A Fylde coast care home is failing standards in ensuring its building is safe for staff and residents, government inspectors say.
Inspectors for the Care Quality Commission (CQC) have taken enforcement action after finding Stockdove House in Cleveleys did not have an effective system in place to assess and monitor the service it was providing.
A report released by the CQC highlights concerns about the temperature of radiators left unguarded throughout the home, on Stockdove Way.
Inspectors also said they found the home’s recruitment and selection processes ineffective, which directly impacted its residents.
In their report, the inspectors said the concerns about Stockdove’s recruitment practices were raised during the home’s last inspection in April last year.
Inspectors added boards for radiator guards had been bought since the last inspection, but they had not been fitted.
The report says: “The toilets and bathrooms, the dining room and seven bedrooms had unguarded radiators.
“The registered manager told us that in her opinion, several of the radiators were low risk to people as chairs were placed in front of them.”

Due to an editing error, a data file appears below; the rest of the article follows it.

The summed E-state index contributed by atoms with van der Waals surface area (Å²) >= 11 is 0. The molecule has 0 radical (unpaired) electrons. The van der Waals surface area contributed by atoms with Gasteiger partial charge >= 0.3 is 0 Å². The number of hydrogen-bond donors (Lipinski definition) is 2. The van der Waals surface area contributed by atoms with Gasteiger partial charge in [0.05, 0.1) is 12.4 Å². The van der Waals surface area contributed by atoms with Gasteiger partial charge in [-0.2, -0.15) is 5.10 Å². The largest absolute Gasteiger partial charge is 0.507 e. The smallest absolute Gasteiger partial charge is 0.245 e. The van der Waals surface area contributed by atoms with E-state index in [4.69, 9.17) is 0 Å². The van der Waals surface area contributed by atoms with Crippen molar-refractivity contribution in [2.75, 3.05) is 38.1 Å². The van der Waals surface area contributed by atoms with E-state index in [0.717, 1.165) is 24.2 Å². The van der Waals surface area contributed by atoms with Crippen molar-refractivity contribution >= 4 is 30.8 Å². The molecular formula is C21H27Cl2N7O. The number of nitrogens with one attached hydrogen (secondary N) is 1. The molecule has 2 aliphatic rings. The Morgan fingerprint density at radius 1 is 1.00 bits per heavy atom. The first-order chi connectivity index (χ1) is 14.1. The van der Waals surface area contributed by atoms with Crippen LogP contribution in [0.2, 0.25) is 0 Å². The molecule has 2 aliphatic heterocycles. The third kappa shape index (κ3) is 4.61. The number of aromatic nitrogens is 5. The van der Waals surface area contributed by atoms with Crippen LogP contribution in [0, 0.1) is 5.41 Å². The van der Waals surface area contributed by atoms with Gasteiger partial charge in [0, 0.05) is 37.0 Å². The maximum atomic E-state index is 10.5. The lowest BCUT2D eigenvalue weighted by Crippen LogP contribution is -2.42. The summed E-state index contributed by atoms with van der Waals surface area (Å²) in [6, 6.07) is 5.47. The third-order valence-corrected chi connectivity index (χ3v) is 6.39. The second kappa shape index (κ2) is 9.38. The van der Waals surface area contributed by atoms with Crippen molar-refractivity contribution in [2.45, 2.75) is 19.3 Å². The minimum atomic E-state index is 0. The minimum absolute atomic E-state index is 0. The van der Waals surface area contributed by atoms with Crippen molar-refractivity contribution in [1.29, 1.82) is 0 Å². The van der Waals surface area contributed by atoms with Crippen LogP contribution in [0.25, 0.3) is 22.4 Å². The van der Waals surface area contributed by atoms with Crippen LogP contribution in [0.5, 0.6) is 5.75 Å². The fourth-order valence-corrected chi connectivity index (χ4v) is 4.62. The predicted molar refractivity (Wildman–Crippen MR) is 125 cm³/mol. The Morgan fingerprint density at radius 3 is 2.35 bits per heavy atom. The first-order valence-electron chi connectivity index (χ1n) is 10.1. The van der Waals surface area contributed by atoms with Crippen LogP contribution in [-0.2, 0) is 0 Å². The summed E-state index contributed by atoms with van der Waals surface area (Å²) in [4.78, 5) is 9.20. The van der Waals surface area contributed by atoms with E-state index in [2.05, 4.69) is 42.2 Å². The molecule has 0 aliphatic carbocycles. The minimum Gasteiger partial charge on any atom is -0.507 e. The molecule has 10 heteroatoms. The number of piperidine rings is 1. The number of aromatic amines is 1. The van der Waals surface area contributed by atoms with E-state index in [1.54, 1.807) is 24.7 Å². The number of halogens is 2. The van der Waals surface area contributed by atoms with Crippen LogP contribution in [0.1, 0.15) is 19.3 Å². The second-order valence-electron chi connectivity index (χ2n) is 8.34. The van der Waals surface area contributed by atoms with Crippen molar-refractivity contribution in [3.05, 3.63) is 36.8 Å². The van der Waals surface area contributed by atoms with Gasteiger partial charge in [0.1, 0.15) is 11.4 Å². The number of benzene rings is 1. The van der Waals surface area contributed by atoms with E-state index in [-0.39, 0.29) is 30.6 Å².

It adds in some rooms radiators were off for a period of time, leaving them feeling cold.
Health and safety risk assessments were also not being carried out for the home.
The report says: “Although other areas of the home were safe and suitable, the lack of risk assessments compromised this.”
Because of the lack of risk assessments the home has been referred to the local authority’s environmental health department.
The CQC also found during the inspection the provider or registered manager did not know the employment history of staff, though managers said policies were being updated.
The inspectors said: “Checks had not always been made of satisfactory conduct, or why a person’s employment had ended, where people had previously been employed in working with vulnerable adults or children.”
The report says staff would have an informal interview, but there was no written evidence of interviews being carried out or how decisions were made for appointing or not appointing potential staff.
The inspectors said there had been some improvement since their last visit, but more needed to be done.
It will be investigated again at another unannounced inspection.
The CQC has taken enforcement action against Stockdove for not having an effective system in place to assess and monitor the service it was providing with audits and checks, and for not supporting staff with adequate training.
The enforcement action was started in April, and because some improvements had been made it was extended to the end of the month.
The home has until January 31 to prove to the CQC it has improved.
Stockdove’s manager declined to comment.